The next question is why is there a federal law requiring government agencies to buy only from the lowest bidder. This is probably an old law from before these studies were made available. Back then; the powers that be made there best guess on what was most economical. If we have learned anything by watching our government in action, they are not always very forward thinking, and they seldom make necessary changes very fast. Here's another excerpt from a study in Great Britain:
'Giving preference to local suppliers, even if it means spending a little more, can actually benefit a city's finances. Dollars spent locally generate additional economic activity even beyond the value of the initial contract as the local supplier in turn sources goods and services locally. Each additional dollar that circulates locally boosts local economic activity, employment, and ultimately, tax revenue.'
Other cities like Albuquerque, New Mexico, Columbus, Ohio, Ketchikan, Alaska and even states like Alaska, Montana, New Mexico, West Virginia, and Wyoming are bucking that federal law and giving local vendors preference.
Some Oregon lawmakers have said that Oregon would lose if Oregon adapted an Oregon company preference. The import/export balance would be upset because business other states would reciprocate by not buying Oregon. Let's see, Oregon's unemployment was 49th out of 51 states (District of Columbia was included) a few years ago. Oregon Economic Development spent bazillion dollars trying to attract businesses to Oregon. Oregon's unemployment today is 48 out of 51 states. A very modest improvement, but little enough to suspect the government's economic philosophy may be flawed. Maybe if Oregon invests in Oregon business, Oregon business might attract business into Oregon. Studies have proven that, so boys and girls in the government, the word is out. Those changes may be cheaper and more effective in addition to maintaining the character of our cities and towns.
Let's make it simple by concluding with a top 10 list for buying local:
Why Think Local First?
- Significantly more money re-circulates in Multnomah, Washington, Clackamas, and Clark Counties when purchases are made at locally owned, rather than nationally owned, businesses: More money is kept in the community because locally owned businesses often purchase from other local businesses, service providers and farms. Purchasing local helps grow other businesses as well as the Multnomah, Washington, Clackamas, Clark County tax base. (See this 10/04 study) showing that locally owned businesses generate a premium in enhanced economic impact).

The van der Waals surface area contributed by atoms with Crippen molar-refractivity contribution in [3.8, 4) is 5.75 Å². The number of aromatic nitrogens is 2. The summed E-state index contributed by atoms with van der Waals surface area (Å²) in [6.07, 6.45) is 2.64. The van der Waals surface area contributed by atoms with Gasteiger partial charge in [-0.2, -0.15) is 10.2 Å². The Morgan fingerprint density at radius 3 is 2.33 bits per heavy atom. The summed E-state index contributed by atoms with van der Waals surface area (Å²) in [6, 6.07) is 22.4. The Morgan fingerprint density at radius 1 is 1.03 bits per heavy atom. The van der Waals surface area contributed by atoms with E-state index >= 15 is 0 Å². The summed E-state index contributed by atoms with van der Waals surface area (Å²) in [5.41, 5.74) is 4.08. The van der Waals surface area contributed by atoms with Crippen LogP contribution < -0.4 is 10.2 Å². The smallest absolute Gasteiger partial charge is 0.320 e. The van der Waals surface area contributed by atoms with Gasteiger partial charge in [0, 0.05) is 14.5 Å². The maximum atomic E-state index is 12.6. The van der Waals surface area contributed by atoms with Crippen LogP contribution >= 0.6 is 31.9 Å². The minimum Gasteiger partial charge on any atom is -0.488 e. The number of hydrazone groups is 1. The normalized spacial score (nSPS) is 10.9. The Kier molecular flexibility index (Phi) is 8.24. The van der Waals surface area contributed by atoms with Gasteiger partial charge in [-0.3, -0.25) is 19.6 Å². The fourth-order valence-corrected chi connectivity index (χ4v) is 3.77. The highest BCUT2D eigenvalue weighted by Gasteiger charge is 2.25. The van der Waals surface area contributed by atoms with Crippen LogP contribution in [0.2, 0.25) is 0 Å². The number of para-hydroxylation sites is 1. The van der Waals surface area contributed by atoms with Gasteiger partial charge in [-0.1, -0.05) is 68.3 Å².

Eugene, OR Study: http://www.jwj.org/community/ESSNBigBoxReport.pdf
- Non-profits receive greater support: Non-profit organizations receive an average three times greater support from smaller locally owned business owners than they do from large businesses.
- Our one-of-a-kind businesses are an integral part of our distinctive character. The unique character of our community is what brought us here and will keep us here. Our tourism businesses also benefit. 'When people go on vacation they generally seek out destinations that offer them the sense of being someplace, not just anyplace.' ~ Richard Moe, President, National Historic Preservation Trust
- Reduced environmental impact: Locally owned businesses can make more local purchases requiring less transportation and generally set up shop in town or city centers as opposed to developing on the fringe. This generally means contributing less to sprawl, congestion, habitat loss and pollution.
- Most new jobs are provided by local businesses: Small local businesses are the largest employer nationally and in our community, provide the most new jobs to residents.
- Customer service is better: Local businesses often hire people with more specific product expertise for better customer service.
- Local business owners invest in community: Local businesses are owned by people who live in this community, are less likely to leave, and are more invested in the community's future.
- Public benefits far outweigh public costs: Local businesses in town centers require comparatively little infrastructure investment and make more efficient use of public services as compared to nationally owned stores entering the community.
- Competition and diversity leads to more choices: A marketplace of tens of thousands of small businesses is the best way to ensure innovation and low prices over the long-term. A multitude of small businesses, each selecting products based not on a national sales plan but on their own interests and the needs of their local customers, guarantees a much broader range of product choices.
- Encourages local investment: A growing body of economic research shows that in an increasingly homogenized world, entrepreneurs and skilled workers are more likely to invest and settle in communities that preserve their one-of-a-kind businesses and distinctive character.
Think local first + Buy local when you can = Being a local!